in Houston, Texas

The man who would remake Medicaid in Texas: Health chief Thomas Suehs has a reform plan, wants state waiver from Obamacare to implement it

Wednesday, Jun 08, 2011, 09:01AM CST
By Mark Lisheron
Tom SuehsSUEHS

Even as the Legislature was carving more than $11 billion out of what had been his $60 billion biennial budget, Thomas Suehs kept his attention fixed on Medicaid.

The historic cuts to five agencies and more than 50,000 employees overshadowed, but could not obscure a Medicaid system that would eventually bankrupt not only the department of Health and Human Services, its executive commissioner warned at the start of the session, but the entire state.

The Patient Protection and Affordable Care Act guaranteed that as many as 6.5 million uninsured Texans would hasten the bankruptcy if nothing were done, Suehs says.

Texas is in full revolt over the Affordable Care Act, joining 26 other states in a lawsuit to overturn it now making its way to the Supreme Court. Not content to wait for the outcome, conservatives in the Legislature drafted bills still alive in this special session to impose state reform on Medicaid and to enable Texas to create its own health care program by forming health care compacts with other states.

And if the health care act isn’t stopped, Suehs is faced with what he says is an untenable deadline of 2014 for the implementation of a mammoth law whose ramifications are little understood.

“I don’t think the goals of the Affordable Care Act and the state of Texas are incompatible, but not in the time frame expected of us,” Suehs says. “The Affordable Care Act is unthinkable without Medicaid reform, and we don’t have time for the reform before the act kicks in.”

Suehs says this without a trace of panic, in the manner of a man who has spent a lifetime mastering budgets public and private. Medicaid is not, contrary to what people on both sides of the issue think, in crisis, Suehs says.

“I’ve said this over and over: There is enough money, local, state and federal money to fund health care in Texas and in this country,” Suehs says. “We have for a long time been spending it poorly.”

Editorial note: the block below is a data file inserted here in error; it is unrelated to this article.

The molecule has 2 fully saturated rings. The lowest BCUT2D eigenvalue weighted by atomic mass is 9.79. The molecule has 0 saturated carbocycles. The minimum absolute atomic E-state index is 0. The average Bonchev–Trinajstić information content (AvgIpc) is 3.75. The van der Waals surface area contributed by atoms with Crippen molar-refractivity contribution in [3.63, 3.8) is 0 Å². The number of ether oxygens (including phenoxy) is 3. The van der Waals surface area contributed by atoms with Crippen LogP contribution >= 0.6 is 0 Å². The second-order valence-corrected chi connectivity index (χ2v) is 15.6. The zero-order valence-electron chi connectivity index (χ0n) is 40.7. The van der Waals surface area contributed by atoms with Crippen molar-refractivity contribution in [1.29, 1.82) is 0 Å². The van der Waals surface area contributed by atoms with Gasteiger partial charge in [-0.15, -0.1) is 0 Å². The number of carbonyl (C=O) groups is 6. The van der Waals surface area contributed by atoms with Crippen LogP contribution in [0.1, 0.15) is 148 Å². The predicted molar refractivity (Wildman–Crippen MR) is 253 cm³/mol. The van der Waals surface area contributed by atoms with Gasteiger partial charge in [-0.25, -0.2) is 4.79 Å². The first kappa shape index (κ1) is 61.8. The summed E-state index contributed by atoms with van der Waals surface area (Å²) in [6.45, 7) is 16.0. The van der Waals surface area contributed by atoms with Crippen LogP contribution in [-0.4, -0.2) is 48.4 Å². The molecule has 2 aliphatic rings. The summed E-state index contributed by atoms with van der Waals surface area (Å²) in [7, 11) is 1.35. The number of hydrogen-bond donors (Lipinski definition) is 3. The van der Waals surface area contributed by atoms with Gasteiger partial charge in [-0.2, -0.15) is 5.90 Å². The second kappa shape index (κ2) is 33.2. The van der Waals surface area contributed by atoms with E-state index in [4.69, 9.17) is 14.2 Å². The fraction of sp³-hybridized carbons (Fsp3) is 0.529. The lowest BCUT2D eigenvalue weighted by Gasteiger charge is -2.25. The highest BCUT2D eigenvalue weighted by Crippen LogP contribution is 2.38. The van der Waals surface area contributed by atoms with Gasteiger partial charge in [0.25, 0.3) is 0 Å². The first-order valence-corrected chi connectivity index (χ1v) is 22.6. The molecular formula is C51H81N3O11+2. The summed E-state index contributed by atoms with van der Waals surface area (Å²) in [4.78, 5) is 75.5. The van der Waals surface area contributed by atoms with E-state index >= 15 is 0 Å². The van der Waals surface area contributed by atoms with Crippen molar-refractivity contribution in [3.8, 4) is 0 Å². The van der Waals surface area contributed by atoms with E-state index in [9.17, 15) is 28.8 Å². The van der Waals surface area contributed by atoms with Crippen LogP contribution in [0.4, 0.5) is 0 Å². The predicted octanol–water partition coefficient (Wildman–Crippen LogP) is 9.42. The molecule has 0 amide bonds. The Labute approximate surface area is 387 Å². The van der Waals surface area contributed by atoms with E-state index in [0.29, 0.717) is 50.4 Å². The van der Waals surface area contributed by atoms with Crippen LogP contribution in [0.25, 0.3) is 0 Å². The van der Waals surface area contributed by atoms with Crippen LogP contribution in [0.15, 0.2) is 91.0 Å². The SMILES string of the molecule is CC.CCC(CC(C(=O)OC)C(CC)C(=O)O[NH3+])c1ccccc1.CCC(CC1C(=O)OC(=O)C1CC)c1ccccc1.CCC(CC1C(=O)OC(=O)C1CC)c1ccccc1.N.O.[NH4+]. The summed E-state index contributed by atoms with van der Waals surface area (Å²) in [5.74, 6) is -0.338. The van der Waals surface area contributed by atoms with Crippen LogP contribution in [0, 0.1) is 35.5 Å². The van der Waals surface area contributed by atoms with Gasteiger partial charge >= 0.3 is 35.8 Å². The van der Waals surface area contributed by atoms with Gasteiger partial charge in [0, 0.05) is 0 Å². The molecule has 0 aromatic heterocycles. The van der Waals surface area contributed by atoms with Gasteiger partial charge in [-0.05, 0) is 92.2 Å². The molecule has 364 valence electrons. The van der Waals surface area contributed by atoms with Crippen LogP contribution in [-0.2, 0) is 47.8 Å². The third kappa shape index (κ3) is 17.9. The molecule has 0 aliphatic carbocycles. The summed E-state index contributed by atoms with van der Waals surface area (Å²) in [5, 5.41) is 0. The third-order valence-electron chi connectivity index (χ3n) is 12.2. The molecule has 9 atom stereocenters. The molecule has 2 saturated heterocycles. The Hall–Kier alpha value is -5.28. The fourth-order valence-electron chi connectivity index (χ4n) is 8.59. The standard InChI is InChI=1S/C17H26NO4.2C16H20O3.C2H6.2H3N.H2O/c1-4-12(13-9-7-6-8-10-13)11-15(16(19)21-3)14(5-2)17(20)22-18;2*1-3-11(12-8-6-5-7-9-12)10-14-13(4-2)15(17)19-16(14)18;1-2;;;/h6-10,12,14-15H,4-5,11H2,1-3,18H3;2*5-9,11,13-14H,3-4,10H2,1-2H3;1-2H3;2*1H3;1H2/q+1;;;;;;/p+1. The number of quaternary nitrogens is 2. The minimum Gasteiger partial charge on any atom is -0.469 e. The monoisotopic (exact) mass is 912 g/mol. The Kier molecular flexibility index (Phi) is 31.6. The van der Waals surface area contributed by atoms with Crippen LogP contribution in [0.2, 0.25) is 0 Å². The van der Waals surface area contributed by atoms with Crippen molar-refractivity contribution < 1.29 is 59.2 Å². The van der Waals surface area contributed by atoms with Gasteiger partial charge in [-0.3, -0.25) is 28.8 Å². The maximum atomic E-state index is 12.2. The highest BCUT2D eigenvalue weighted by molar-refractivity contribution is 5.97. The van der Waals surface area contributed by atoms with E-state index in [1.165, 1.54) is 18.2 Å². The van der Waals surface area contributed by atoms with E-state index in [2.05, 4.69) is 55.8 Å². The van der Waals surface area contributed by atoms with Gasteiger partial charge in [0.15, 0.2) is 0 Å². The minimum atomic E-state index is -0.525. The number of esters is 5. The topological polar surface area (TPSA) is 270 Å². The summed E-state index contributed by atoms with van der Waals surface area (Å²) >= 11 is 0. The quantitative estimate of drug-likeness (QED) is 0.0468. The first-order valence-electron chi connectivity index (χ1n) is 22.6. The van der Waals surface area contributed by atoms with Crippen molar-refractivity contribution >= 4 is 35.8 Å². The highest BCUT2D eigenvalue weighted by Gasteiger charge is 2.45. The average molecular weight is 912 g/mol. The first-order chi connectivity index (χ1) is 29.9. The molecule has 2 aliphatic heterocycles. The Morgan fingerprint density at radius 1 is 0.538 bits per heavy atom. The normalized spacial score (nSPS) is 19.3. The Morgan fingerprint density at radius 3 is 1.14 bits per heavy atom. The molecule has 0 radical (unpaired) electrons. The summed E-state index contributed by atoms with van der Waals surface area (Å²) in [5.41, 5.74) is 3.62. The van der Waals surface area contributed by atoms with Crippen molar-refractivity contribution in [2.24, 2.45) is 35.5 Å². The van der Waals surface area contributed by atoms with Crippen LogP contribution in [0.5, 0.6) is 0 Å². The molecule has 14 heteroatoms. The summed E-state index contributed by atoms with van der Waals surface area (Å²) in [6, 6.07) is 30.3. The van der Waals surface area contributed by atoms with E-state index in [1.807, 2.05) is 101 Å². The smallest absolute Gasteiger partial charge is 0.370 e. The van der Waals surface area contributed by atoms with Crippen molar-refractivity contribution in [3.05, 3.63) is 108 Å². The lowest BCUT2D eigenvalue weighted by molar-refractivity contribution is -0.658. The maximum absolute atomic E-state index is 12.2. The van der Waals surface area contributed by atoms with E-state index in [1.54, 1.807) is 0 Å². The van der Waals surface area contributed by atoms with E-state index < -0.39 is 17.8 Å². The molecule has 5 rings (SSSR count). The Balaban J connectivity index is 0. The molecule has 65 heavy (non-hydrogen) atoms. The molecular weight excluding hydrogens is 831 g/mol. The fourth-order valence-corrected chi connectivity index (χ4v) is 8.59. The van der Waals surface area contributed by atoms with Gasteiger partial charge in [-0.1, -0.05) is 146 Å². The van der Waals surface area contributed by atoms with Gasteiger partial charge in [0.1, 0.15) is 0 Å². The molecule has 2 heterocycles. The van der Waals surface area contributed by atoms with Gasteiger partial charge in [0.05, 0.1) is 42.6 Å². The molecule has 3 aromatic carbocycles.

To prove it, Suehs developed a five-year plan for consolidating Medicaid funding streams and other reforms he said would save the state and the federal government $60 billion. The plan and those savings make up the core of House Bill 13 by Rep. Lois Kolkhorst, R-Brenham, which has been placed on the calendar for consideration in the special session.

HB 13 asks the federal government for a waiver from the Affordable Care Act and for a block grant that would allow Texas to apportion Medicaid without federal restrictions. His decisiveness on reshaping Medicaid is among the chief reasons Gov. Rick Perry thinks that Suehs, who he appointed and 2009 reappointed this year, is the right person to lead Health and Human Services into an uncertain future.

“He (Perry) was also looking for someone who could be forward thinking, and who had a vision of what Medicaid should look like in the future in order to continue providing services to the Texans that need them,” Lucy Nashed, the governor’s spokeswoman, says. “The only way to control Medicaid growth is for Congress to repeal Obamacare, and give states a block grant, which would allow us to transform Medicaid into a system that reinforces individual responsibility, eliminates fragmentation and duplication, controls costs and focuses on quality health outcomes.”

Sometimes lost in his focus on cost control is how deeply his personal life informs his decision-making on those quality health outcomes. Suehs doesn’t look or act like the chief executive making $210,000 to lead one of Texas’ biggest enterprises.

Tom SuehsSuehs, right, grills steaks at an event to recognize agency staff in Lampasas held July 20, 2010.
He is plainspoken and direct. He’d prefer to be called Tom. Rather than the theoretical, Suehs, 59, likes to speak from what he has seen or experienced. He carries himself in a way that is sure to rumple his suit. Colleagues and friends say he is quietly but determinedly spiritual.

Hanging out from the right cuff of his suit is a medical alert bracelet for atrial fibrillation, an abnormal heart rhythm that is one of the leading causes of stroke. Suehs nearly died and was paralyzed on his left side by a stroke in 1998. His recovery left him with the conviction that health care was best when supported by a strong family and community network.

Suehs and his wife, Christine, have been immersed in a health care system that repaired the bi-lateral club feet of Michele, the 17-year-old daughter they adopted from Russia. The surgeries led to serious problems with her auto-immune system that were first incorrectly diagnosed as lupus.

At the dinner table growing up, Suehs listened to the stories told by his mother, a public health nurse in Castroville, west of San Antonio. Now 91, his mother is cared for in a nursing home system paid for through Medicare and Medicaid and overseen by her son’s agency.

“I consider myself an advocate, but I’m realistic, too,” Suehs says. “I think your personal life always plays a role in how you see things.”

Work in private, public sectors